176.—There are two kinds of constancy in love: the one arises from our continually finding new things to love in our beloved; the other, from the fact that we make it a point of honour to be constant.
177.—Perseverance is worthy neither of blame nor praise, for it merely consists in the duration of our tastes and feelings, which we can neither take from nor give to ourselves.
178.—What makes us love to make new acquaintances, is not so much a weariness with the old, nor the pleasure of change, as a disgust with not being admired enough by those who know us too well, and a hope of being more so by those who do not know us so well.
179.—We sometimes complain of the fickleness of our friends, in order to justify our own fickleness by anticipation.
180.—Our repentance is not so much regret for the evil we have done, as fear of the evil which may yet happen to us in future.
181.—There is one kind of inconstancy which arises from levity or weakness of mind, making it in this way receive all the opinions of others; and another, more excusable, which arises out of a disgust with the general state of things.
182.—Vices enter into the composition of virtues as poisons into that of remedies. Prudence assembles and tempers them, and makes profitable use of them against all the evils of life.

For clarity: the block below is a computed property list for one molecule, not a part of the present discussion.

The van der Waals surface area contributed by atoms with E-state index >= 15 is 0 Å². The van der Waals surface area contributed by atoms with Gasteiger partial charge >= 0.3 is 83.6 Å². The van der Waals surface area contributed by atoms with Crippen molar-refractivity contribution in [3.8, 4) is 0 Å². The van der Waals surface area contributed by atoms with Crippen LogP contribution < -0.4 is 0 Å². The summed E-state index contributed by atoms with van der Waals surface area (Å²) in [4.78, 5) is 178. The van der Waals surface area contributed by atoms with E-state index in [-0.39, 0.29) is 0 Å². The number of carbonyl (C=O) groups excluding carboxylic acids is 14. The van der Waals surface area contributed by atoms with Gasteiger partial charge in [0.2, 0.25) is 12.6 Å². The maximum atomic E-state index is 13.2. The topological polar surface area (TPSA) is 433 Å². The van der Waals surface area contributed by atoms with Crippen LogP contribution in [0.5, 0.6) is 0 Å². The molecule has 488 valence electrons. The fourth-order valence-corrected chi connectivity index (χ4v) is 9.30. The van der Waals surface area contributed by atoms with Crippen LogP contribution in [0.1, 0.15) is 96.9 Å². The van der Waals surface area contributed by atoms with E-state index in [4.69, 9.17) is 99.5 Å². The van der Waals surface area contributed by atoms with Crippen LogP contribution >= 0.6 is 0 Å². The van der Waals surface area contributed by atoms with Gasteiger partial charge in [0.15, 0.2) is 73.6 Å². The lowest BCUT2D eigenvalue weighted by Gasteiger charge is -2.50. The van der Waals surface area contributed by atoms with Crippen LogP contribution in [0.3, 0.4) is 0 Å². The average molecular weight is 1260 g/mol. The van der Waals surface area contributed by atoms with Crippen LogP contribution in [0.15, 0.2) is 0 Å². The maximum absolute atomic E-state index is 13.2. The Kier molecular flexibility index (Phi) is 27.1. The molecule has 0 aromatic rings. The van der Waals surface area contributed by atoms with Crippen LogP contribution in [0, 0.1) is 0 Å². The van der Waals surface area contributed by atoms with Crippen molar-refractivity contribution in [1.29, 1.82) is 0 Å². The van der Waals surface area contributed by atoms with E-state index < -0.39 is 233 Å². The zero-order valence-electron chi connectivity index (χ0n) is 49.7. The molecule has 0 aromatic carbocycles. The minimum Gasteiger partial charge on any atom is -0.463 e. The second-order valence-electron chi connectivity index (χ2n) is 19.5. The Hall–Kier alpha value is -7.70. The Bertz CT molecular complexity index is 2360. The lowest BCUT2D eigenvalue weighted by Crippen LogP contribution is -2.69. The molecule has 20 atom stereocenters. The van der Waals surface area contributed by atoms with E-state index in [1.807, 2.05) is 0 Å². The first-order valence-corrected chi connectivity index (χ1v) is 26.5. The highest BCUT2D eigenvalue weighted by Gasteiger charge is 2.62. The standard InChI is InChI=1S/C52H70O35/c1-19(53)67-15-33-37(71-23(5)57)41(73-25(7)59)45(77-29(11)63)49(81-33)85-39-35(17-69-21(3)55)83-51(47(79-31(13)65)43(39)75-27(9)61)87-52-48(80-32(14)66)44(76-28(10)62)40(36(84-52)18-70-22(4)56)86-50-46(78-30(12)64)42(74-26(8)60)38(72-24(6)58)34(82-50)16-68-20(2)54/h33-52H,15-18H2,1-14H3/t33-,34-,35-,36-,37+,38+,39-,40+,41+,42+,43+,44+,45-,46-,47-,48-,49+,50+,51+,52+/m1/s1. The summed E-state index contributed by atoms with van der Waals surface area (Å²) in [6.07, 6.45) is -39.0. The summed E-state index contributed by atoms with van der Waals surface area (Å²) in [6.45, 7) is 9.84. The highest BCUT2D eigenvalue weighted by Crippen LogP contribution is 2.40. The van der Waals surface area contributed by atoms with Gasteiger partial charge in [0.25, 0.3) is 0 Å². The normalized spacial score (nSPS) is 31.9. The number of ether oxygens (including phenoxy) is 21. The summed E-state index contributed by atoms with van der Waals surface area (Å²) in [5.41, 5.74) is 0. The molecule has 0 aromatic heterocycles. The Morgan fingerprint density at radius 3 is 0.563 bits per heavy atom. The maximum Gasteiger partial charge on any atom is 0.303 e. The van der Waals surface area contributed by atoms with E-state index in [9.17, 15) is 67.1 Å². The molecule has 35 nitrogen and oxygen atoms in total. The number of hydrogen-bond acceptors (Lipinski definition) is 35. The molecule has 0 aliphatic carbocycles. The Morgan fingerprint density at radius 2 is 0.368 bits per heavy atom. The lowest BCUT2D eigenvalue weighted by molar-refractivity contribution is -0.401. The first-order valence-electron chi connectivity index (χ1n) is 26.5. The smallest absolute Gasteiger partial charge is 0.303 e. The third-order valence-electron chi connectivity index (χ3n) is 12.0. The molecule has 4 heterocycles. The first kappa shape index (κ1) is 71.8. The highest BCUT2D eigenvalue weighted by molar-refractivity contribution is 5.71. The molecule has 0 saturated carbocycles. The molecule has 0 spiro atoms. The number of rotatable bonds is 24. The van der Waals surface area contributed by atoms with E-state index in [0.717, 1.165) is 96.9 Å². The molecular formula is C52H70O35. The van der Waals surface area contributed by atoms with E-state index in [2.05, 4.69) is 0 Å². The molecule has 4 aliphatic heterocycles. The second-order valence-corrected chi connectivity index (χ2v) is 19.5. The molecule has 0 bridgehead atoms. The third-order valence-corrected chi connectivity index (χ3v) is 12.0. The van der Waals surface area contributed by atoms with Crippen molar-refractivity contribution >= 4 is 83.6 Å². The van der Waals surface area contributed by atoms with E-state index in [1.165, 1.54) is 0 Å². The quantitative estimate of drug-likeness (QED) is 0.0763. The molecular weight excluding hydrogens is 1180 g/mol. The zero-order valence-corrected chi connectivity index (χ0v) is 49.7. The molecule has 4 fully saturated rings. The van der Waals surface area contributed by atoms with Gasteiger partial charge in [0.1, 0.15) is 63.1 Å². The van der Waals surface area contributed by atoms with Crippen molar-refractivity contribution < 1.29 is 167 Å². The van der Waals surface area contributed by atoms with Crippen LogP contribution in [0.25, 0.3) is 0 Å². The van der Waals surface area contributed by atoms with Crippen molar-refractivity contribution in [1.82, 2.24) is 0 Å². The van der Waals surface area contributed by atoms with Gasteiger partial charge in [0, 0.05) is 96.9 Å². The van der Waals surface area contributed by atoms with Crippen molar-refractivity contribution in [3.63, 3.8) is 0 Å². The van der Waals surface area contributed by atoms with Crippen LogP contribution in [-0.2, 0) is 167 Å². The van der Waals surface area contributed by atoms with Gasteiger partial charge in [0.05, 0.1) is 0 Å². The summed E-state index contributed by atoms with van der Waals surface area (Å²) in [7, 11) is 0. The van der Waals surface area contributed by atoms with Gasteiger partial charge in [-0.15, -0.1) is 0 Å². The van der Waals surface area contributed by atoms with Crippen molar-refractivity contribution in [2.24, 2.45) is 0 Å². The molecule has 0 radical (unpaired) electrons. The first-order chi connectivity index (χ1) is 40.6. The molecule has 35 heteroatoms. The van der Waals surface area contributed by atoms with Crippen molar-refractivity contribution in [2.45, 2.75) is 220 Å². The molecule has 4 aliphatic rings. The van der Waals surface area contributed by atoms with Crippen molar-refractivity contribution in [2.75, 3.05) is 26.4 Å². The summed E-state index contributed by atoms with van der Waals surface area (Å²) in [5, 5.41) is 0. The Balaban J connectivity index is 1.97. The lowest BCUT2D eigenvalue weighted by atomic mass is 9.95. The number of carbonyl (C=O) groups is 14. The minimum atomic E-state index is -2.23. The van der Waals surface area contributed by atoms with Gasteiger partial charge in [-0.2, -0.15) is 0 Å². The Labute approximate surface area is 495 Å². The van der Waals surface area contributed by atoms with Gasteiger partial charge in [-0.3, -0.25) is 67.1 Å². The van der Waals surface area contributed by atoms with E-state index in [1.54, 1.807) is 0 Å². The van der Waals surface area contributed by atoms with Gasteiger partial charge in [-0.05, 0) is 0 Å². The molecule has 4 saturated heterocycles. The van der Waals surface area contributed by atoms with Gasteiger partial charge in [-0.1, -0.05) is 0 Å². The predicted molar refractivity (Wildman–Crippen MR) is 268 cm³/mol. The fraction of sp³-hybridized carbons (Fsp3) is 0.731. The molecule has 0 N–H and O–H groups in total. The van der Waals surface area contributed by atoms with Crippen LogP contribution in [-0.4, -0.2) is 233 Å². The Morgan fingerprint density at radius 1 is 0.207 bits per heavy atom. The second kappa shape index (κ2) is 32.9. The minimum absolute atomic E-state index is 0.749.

183.—We are forced to admit, to the honour of virtue, that the greatest evils which befall mankind are those they bring upon themselves by their crimes.
184.—We confess our faults to repair, by the display of our sincerity, the injury they do us by the effect they have upon the minds of others.
185.—There are heroes of evil, as there are of good.
186.—We do not despise all those who have vices; but we do despise those who are without the possession of a single virtue.
187.—The name of virtue is as useful to self-interest as vice itself.
188.—The health of the soul is no less secure than that of the body; and even when we appear far removed from the passions, we are no less in danger of being carried away by them, than we are of taking ill when we are well in body.
189.—It appears that Nature has prescribed to every man, from the moment of his birth, the bounds of both his virtues and his vices.
190.—It is the right of great men alone to possess great faults.
191.—We might say that the vices which wait upon us during the course of our lives, are like landlords with whom we must successively lodge; and I doubt whether our experience would make us avoid them, even if it were permitted to us to travel the same road twice.
192.—When our vices leave us, we flatter ourselves with the belief that it is we who have left them.
193.—There are relapses in the diseases of the soul as in those of the body. What we presume to be our recovery is most often but a short period of respite, or a change of the evil.
194.—The defects of the mind are like the wounds of the body: whatever care we may take to heal them, the scars remain, and they are at every moment in danger of re-opening.
195.—What often prevents us from giving ourselves up to one single vice, is that we possess several of them.